Moreover, I don’t think that we necessarily should. It’s ok that things have changed. Yeshua and his disciples worked tirelessly to make sure many things did change! We will never be able to fully go back to Yeshua’s time, either in environment, practice, worldview, or even to some degree theologically. That’s ok. I’m not willing to give up air-conditioning. Yet we must be wise and use the first-century precedence to establish certain points of our theology, morality, and practice. However, we must also allow the progressions that have occurred to form and shape us, rejecting the bad and accepting the good.

Indeed, there are certain undeniable truths given to us by HaShem and his Messiah that we must translate into our present day—morals that we must not compromise on. There are things that we must not allow society to change in us. Nevertheless, we can rest assured that we are living in the time that HaShem has ordained and in the progression that has, in many ways, been positive. Instead of hoping that our religion will be identical to that of two thousand years ago, we should celebrate the fact that we have had many examples from which to learn and adjust for the last two centuries. We are all products of our environments and eras, and that’s a good thing.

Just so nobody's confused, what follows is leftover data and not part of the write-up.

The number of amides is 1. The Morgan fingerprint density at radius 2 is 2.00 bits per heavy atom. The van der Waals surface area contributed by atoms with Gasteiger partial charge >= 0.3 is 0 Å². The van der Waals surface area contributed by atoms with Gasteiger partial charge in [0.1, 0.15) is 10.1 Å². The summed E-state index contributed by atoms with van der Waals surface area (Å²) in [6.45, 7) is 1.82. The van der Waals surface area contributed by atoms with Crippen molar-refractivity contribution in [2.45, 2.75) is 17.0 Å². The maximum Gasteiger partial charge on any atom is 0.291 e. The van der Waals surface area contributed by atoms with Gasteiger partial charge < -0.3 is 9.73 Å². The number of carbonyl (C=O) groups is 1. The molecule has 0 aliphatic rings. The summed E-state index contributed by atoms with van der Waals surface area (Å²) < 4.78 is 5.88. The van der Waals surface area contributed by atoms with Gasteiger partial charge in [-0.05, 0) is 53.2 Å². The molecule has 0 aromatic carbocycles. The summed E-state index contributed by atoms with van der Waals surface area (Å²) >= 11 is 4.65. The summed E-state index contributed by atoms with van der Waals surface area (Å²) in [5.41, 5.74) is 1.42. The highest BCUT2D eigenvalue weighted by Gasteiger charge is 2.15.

Personally, with everything considered, I don’t want to return to the first century at all. However, I do want to be salt and light in this era in which God has placed me, and continue speaking and fighting for holy change.

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About the Author: Jordan Levy is a staff writer for First Fruits of Zion and Vine of David where she also serves by translating from Hebrew, French, and Italian into English. She is dedicated to strengthening her community and providing linguistic and theological teaching. More articles by Jordan Levy